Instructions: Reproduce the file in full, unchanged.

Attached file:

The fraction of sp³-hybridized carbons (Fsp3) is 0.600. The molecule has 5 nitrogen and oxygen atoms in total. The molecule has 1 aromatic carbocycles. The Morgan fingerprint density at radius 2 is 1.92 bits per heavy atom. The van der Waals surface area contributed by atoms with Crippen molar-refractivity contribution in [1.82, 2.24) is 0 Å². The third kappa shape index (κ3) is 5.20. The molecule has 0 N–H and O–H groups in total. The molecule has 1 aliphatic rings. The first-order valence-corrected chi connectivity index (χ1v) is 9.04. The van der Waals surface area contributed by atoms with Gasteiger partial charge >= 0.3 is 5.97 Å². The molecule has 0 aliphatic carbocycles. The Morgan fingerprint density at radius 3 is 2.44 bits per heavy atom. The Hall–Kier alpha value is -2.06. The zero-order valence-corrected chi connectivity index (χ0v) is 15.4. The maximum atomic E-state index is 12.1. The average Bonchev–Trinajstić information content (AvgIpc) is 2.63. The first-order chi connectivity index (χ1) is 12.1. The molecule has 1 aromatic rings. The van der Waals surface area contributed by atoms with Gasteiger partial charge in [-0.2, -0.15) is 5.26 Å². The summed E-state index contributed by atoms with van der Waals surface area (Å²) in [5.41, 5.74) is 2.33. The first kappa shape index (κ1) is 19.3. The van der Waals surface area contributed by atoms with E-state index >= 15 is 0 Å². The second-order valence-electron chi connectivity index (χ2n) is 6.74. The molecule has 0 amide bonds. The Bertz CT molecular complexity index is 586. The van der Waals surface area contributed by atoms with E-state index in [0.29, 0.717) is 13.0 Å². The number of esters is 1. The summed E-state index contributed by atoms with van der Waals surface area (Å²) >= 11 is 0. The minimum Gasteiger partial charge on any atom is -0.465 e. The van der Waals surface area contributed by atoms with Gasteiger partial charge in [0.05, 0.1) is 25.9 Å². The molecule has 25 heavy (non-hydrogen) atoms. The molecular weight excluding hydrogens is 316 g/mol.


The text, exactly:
The fraction of sp³-hybridized carbons (Fsp3) is 0.600. The molecule has 5 nitrogen and oxygen atoms in total. The molecule has 1 aromatic carbocycles. The Morgan fingerprint density at radius 2 is 1.92 bits per heavy atom. The van der Waals surface area contributed by atoms with Crippen molar-refractivity contribution in [1.82, 2.24) is 0 Å². The third kappa shape index (κ3) is 5.20. The molecule has 0 N–H and O–H groups in total. The molecule has 1 aliphatic rings. The first-order valence-corrected chi connectivity index (χ1v) is 9.04. The van der Waals surface area contributed by atoms with Gasteiger partial charge >= 0.3 is 5.97 Å². The molecule has 0 aliphatic carbocycles. The Morgan fingerprint density at radius 3 is 2.44 bits per heavy atom. The Hall–Kier alpha value is -2.06. The zero-order valence-corrected chi connectivity index (χ0v) is 15.4. The maximum atomic E-state index is 12.1. The average Bonchev–Trinajstić information content (AvgIpc) is 2.63. The first-order chi connectivity index (χ1) is 12.1. The molecule has 1 aromatic rings. The van der Waals surface area contributed by atoms with Gasteiger partial charge in [-0.2, -0.15) is 5.26 Å². The summed E-state index contributed by atoms with van der Waals surface area (Å²) in [5.41, 5.74) is 2.33. The first kappa shape index (κ1) is 19.3. The van der Waals surface area contributed by atoms with E-state index >= 15 is 0 Å². The second-order valence-electron chi connectivity index (χ2n) is 6.74. The molecule has 0 amide bonds. The Bertz CT molecular complexity index is 586. The van der Waals surface area contributed by atoms with E-state index in [0.29, 0.717) is 13.0 Å². The number of esters is 1. The summed E-state index contributed by atoms with van der Waals surface area (Å²) >= 11 is 0. The minimum Gasteiger partial charge on any atom is -0.465 e. The van der Waals surface area contributed by atoms with Gasteiger partial charge in [0.05, 0.1) is 25.9 Å². The molecule has 25 heavy (non-hydrogen) atoms. The molecular weight excluding hydrogens is 316 g/mol.